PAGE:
NHS firm shipped contaminated blood plasma

A private American blood bank, bought last week by the Department of Health to ensure contamination-free supplies to the NHS has repeatedly had to recall its products, The Independent on Sunday can reveal. In one case, it shipped blood that had not been tested for viruses such as HIV, and in another, it distributed plasma that was hepatitis C positive.

The DoH bought Life Resources for £50m to get plasma for haemophiliacs and patients with burns or immune disorders. Since 1998 plasma has been shipped from the United States, due to the risk of UK plasma being contaminated by CJD, the human form of mad cow disease. Life Resources owns 24 plasma supply firms in the US.

But there have been five instances in the past five years when its companies have recalled plasma. These include an incident in 2000 when plasma was taken from a donor who was at increased risk of CJD; an incident in 1998 when a batch included material from an "unsuitable donor"; and in 1999, a donor was in prison and had tattoos, which should disqualify donors.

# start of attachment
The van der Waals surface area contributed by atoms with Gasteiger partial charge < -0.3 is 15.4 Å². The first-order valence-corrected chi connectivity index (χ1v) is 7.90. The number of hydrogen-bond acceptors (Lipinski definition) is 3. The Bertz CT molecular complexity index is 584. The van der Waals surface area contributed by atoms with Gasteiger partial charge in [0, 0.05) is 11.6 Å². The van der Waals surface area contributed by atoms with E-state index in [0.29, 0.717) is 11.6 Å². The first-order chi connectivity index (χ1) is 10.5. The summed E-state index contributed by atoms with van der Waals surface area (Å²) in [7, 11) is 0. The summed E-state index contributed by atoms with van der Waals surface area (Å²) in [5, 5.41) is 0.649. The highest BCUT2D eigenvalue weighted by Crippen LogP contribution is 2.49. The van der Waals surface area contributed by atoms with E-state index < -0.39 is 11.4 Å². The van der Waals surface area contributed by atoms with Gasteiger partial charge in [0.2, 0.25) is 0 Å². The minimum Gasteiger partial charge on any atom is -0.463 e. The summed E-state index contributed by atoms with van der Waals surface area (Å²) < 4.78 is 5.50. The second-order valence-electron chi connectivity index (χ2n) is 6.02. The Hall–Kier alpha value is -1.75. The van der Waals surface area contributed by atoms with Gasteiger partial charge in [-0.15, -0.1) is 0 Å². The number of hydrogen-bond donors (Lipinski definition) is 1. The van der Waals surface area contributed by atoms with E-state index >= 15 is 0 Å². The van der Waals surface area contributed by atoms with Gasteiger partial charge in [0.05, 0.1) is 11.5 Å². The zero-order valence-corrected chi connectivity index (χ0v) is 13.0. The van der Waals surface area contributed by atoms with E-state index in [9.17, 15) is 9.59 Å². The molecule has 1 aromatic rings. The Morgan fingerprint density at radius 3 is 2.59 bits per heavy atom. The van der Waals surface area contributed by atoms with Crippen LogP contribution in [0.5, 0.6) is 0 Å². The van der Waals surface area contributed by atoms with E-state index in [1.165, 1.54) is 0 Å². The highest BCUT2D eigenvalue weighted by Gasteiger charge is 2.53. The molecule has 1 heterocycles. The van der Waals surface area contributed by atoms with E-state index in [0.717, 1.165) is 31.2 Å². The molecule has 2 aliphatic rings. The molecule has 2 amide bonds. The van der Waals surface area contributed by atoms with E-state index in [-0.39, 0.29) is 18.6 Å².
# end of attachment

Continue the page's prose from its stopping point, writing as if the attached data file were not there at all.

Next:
And, in 1996 one of the subsidiaries, DCI Biologicals Inc, New Mexico, received a warning from the US regulator, the Food and Drug Administration, that rules had been breached after a shipment of plasma tested positive for hepatitis C, and as not tested for HIV. In America, unlike Britain, people are paid for donating plasma.

The DoH said all plasma was checked for viruses in the UK, and was also heat-treated to inactivate any viruses. The DoH said all the companies' facilities had been inspected prior to purchase.

But the events add weight to a campaign by The Haemophilia Society, which wants those who have the disease to be given artificially-made plasma products, after a series of scandals where they were infected through contaminated plasma. It lists the UK as the worst in a league of 17 developed countries for providing safe treatment for haemophilia.

Late last month, a warning went out to haemophiliacs in Scotland and Ireland saying they were at risk of contracting CJD, because a donor in the 1980s had later developed the disease. In the 1970s and early 1980s many haemophiliacs were infected with hepatitis and HIV.

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